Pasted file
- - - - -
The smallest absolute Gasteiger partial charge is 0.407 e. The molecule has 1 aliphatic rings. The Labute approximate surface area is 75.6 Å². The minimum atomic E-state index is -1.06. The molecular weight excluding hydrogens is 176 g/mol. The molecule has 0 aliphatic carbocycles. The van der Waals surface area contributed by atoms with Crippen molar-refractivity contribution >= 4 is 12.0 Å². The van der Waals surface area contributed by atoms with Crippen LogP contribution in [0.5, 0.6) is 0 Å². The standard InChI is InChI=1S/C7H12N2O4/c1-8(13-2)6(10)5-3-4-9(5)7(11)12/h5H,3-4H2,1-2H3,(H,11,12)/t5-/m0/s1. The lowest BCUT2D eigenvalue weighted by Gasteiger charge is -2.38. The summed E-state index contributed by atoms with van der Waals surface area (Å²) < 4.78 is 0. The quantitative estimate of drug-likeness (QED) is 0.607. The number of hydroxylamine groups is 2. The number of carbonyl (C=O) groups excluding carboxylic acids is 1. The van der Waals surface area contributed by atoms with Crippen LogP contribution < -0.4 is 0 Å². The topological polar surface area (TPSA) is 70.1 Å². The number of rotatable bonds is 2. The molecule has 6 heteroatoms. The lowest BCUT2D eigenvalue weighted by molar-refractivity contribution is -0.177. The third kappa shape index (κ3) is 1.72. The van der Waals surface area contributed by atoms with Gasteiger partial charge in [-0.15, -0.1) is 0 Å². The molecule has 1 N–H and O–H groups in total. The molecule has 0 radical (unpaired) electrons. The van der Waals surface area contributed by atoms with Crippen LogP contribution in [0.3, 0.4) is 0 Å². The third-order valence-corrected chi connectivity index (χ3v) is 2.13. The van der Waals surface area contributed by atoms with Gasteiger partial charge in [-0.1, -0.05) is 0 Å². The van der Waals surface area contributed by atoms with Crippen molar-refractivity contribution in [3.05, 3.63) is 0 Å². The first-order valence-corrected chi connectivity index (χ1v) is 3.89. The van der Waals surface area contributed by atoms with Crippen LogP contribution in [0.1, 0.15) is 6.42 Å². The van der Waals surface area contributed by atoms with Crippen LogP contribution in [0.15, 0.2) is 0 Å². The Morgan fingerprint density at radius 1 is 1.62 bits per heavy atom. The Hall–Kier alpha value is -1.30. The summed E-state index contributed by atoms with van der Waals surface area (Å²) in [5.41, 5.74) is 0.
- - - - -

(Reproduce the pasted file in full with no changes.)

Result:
The smallest absolute Gasteiger partial charge is 0.407 e. The molecule has 1 aliphatic rings. The Labute approximate surface area is 75.6 Å². The minimum atomic E-state index is -1.06. The molecular weight excluding hydrogens is 176 g/mol. The molecule has 0 aliphatic carbocycles. The van der Waals surface area contributed by atoms with Crippen molar-refractivity contribution >= 4 is 12.0 Å². The van der Waals surface area contributed by atoms with Crippen LogP contribution in [0.5, 0.6) is 0 Å². The standard InChI is InChI=1S/C7H12N2O4/c1-8(13-2)6(10)5-3-4-9(5)7(11)12/h5H,3-4H2,1-2H3,(H,11,12)/t5-/m0/s1. The lowest BCUT2D eigenvalue weighted by Gasteiger charge is -2.38. The summed E-state index contributed by atoms with van der Waals surface area (Å²) < 4.78 is 0. The quantitative estimate of drug-likeness (QED) is 0.607. The number of hydroxylamine groups is 2. The number of carbonyl (C=O) groups excluding carboxylic acids is 1. The van der Waals surface area contributed by atoms with Crippen LogP contribution < -0.4 is 0 Å². The topological polar surface area (TPSA) is 70.1 Å². The number of rotatable bonds is 2. The molecule has 6 heteroatoms. The lowest BCUT2D eigenvalue weighted by molar-refractivity contribution is -0.177. The third kappa shape index (κ3) is 1.72. The van der Waals surface area contributed by atoms with Gasteiger partial charge in [-0.15, -0.1) is 0 Å². The molecule has 1 N–H and O–H groups in total. The molecule has 0 radical (unpaired) electrons. The van der Waals surface area contributed by atoms with Crippen LogP contribution in [0.3, 0.4) is 0 Å². The third-order valence-corrected chi connectivity index (χ3v) is 2.13. The van der Waals surface area contributed by atoms with Gasteiger partial charge in [-0.1, -0.05) is 0 Å². The van der Waals surface area contributed by atoms with Crippen molar-refractivity contribution in [3.05, 3.63) is 0 Å². The first-order valence-corrected chi connectivity index (χ1v) is 3.89. The van der Waals surface area contributed by atoms with Crippen LogP contribution in [0.1, 0.15) is 6.42 Å². The van der Waals surface area contributed by atoms with Crippen LogP contribution in [0.15, 0.2) is 0 Å². The Morgan fingerprint density at radius 1 is 1.62 bits per heavy atom. The Hall–Kier alpha value is -1.30. The summed E-state index contributed by atoms with van der Waals surface area (Å²) in [5.41, 5.74) is 0.